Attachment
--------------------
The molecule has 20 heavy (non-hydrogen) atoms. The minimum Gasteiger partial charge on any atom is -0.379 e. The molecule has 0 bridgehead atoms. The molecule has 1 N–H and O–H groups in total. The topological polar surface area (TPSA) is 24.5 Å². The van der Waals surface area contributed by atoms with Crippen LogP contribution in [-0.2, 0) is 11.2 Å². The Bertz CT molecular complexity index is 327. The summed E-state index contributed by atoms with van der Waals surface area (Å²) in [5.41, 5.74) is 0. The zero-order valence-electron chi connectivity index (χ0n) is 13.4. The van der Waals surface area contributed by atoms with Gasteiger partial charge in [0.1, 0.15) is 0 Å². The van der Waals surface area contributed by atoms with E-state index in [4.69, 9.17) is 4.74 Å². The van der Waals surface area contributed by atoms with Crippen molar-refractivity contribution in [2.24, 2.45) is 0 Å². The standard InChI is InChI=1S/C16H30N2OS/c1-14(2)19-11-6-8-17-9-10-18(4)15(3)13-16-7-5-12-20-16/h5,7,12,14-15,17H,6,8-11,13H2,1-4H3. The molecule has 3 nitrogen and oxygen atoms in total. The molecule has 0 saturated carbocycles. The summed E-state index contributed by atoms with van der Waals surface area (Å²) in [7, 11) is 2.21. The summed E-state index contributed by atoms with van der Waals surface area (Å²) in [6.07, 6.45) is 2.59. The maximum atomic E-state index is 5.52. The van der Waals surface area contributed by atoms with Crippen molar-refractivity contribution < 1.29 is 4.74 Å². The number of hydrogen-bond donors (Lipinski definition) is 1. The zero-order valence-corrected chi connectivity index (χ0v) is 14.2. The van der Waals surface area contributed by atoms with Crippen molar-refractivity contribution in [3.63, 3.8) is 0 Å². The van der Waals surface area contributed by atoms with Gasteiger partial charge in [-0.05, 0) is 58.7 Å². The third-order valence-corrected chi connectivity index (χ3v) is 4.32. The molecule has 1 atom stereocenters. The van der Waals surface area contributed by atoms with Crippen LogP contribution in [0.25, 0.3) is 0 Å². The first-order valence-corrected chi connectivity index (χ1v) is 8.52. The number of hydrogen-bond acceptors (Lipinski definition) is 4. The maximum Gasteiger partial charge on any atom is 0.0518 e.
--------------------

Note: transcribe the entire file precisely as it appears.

The molecule has 20 heavy (non-hydrogen) atoms. The minimum Gasteiger partial charge on any atom is -0.379 e. The molecule has 0 bridgehead atoms. The molecule has 1 N–H and O–H groups in total. The topological polar surface area (TPSA) is 24.5 Å². The van der Waals surface area contributed by atoms with Crippen LogP contribution in [-0.2, 0) is 11.2 Å². The Bertz CT molecular complexity index is 327. The summed E-state index contributed by atoms with van der Waals surface area (Å²) in [5.41, 5.74) is 0. The zero-order valence-electron chi connectivity index (χ0n) is 13.4. The van der Waals surface area contributed by atoms with Gasteiger partial charge in [0.1, 0.15) is 0 Å². The van der Waals surface area contributed by atoms with E-state index in [4.69, 9.17) is 4.74 Å². The van der Waals surface area contributed by atoms with Crippen molar-refractivity contribution in [2.24, 2.45) is 0 Å². The standard InChI is InChI=1S/C16H30N2OS/c1-14(2)19-11-6-8-17-9-10-18(4)15(3)13-16-7-5-12-20-16/h5,7,12,14-15,17H,6,8-11,13H2,1-4H3. The molecule has 3 nitrogen and oxygen atoms in total. The molecule has 0 saturated carbocycles. The summed E-state index contributed by atoms with van der Waals surface area (Å²) in [7, 11) is 2.21. The summed E-state index contributed by atoms with van der Waals surface area (Å²) in [6.07, 6.45) is 2.59. The maximum atomic E-state index is 5.52. The van der Waals surface area contributed by atoms with Crippen molar-refractivity contribution < 1.29 is 4.74 Å². The number of hydrogen-bond donors (Lipinski definition) is 1. The zero-order valence-corrected chi connectivity index (χ0v) is 14.2. The van der Waals surface area contributed by atoms with Crippen molar-refractivity contribution in [3.63, 3.8) is 0 Å². The van der Waals surface area contributed by atoms with Gasteiger partial charge in [-0.05, 0) is 58.7 Å². The third-order valence-corrected chi connectivity index (χ3v) is 4.32. The molecule has 1 atom stereocenters. The van der Waals surface area contributed by atoms with Crippen LogP contribution in [0.25, 0.3) is 0 Å². The first-order valence-corrected chi connectivity index (χ1v) is 8.52. The number of hydrogen-bond acceptors (Lipinski definition) is 4. The maximum Gasteiger partial charge on any atom is 0.0518 e.